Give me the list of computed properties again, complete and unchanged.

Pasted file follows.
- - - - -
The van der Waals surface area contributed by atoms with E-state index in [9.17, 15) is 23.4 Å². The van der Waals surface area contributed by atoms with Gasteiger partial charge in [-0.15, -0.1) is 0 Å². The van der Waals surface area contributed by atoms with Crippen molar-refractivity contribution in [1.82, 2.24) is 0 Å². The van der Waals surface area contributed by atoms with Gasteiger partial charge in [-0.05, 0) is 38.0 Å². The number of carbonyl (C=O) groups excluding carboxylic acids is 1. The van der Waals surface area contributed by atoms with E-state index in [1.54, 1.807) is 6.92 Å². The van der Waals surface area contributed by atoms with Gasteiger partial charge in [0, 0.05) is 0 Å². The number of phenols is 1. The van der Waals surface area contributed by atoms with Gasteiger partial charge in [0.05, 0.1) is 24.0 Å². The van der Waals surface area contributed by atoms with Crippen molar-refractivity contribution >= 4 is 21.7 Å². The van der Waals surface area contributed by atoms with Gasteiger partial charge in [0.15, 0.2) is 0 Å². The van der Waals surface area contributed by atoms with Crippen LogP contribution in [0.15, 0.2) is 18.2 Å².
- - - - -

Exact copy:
The van der Waals surface area contributed by atoms with E-state index in [9.17, 15) is 23.4 Å². The van der Waals surface area contributed by atoms with Gasteiger partial charge in [-0.15, -0.1) is 0 Å². The van der Waals surface area contributed by atoms with Crippen molar-refractivity contribution in [1.82, 2.24) is 0 Å². The van der Waals surface area contributed by atoms with Gasteiger partial charge in [-0.05, 0) is 38.0 Å². The number of carbonyl (C=O) groups excluding carboxylic acids is 1. The van der Waals surface area contributed by atoms with E-state index in [1.54, 1.807) is 6.92 Å². The van der Waals surface area contributed by atoms with Gasteiger partial charge in [0, 0.05) is 0 Å². The number of phenols is 1. The van der Waals surface area contributed by atoms with Gasteiger partial charge in [0.05, 0.1) is 24.0 Å². The van der Waals surface area contributed by atoms with Crippen molar-refractivity contribution >= 4 is 21.7 Å². The van der Waals surface area contributed by atoms with Gasteiger partial charge in [0.15, 0.2) is 0 Å². The van der Waals surface area contributed by atoms with Crippen LogP contribution in [0.15, 0.2) is 18.2 Å².